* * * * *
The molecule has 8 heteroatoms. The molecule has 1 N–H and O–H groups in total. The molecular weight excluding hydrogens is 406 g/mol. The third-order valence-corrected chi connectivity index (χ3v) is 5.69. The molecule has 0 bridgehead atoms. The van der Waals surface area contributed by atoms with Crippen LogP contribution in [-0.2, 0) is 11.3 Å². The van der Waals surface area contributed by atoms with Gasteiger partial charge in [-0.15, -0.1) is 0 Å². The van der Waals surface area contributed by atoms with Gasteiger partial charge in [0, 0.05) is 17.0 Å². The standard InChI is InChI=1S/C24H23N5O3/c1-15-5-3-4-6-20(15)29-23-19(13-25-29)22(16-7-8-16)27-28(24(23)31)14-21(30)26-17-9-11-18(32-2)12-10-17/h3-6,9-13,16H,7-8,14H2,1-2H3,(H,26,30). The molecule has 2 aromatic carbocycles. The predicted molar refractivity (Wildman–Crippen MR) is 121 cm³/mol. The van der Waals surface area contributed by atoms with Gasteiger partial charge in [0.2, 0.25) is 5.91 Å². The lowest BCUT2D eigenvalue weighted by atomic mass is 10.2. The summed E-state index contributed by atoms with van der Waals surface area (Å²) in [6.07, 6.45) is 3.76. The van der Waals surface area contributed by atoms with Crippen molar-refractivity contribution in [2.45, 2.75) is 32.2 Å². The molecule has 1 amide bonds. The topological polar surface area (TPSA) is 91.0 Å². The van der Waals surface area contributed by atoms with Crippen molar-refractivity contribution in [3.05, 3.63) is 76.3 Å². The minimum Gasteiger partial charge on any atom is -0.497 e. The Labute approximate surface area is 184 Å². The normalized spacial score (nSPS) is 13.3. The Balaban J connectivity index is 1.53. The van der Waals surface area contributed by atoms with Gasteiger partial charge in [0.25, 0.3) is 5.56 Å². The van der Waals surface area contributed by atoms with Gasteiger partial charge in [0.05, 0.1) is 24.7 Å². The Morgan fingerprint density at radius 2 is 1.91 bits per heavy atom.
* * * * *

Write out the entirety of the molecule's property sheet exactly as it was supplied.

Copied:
The molecule has 8 heteroatoms. The molecule has 1 N–H and O–H groups in total. The molecular weight excluding hydrogens is 406 g/mol. The third-order valence-corrected chi connectivity index (χ3v) is 5.69. The molecule has 0 bridgehead atoms. The van der Waals surface area contributed by atoms with Crippen LogP contribution in [-0.2, 0) is 11.3 Å². The van der Waals surface area contributed by atoms with Gasteiger partial charge in [-0.15, -0.1) is 0 Å². The van der Waals surface area contributed by atoms with Gasteiger partial charge in [0, 0.05) is 17.0 Å². The standard InChI is InChI=1S/C24H23N5O3/c1-15-5-3-4-6-20(15)29-23-19(13-25-29)22(16-7-8-16)27-28(24(23)31)14-21(30)26-17-9-11-18(32-2)12-10-17/h3-6,9-13,16H,7-8,14H2,1-2H3,(H,26,30). The molecule has 2 aromatic carbocycles. The predicted molar refractivity (Wildman–Crippen MR) is 121 cm³/mol. The van der Waals surface area contributed by atoms with Gasteiger partial charge in [0.2, 0.25) is 5.91 Å². The lowest BCUT2D eigenvalue weighted by atomic mass is 10.2. The summed E-state index contributed by atoms with van der Waals surface area (Å²) in [6.07, 6.45) is 3.76. The van der Waals surface area contributed by atoms with Crippen molar-refractivity contribution in [2.45, 2.75) is 32.2 Å². The molecule has 1 amide bonds. The topological polar surface area (TPSA) is 91.0 Å². The van der Waals surface area contributed by atoms with Crippen molar-refractivity contribution in [3.05, 3.63) is 76.3 Å². The minimum Gasteiger partial charge on any atom is -0.497 e. The Labute approximate surface area is 184 Å². The normalized spacial score (nSPS) is 13.3. The Balaban J connectivity index is 1.53. The van der Waals surface area contributed by atoms with Gasteiger partial charge in [0.25, 0.3) is 5.56 Å². The van der Waals surface area contributed by atoms with Gasteiger partial charge in [0.05, 0.1) is 24.7 Å². The Morgan fingerprint density at radius 2 is 1.91 bits per heavy atom.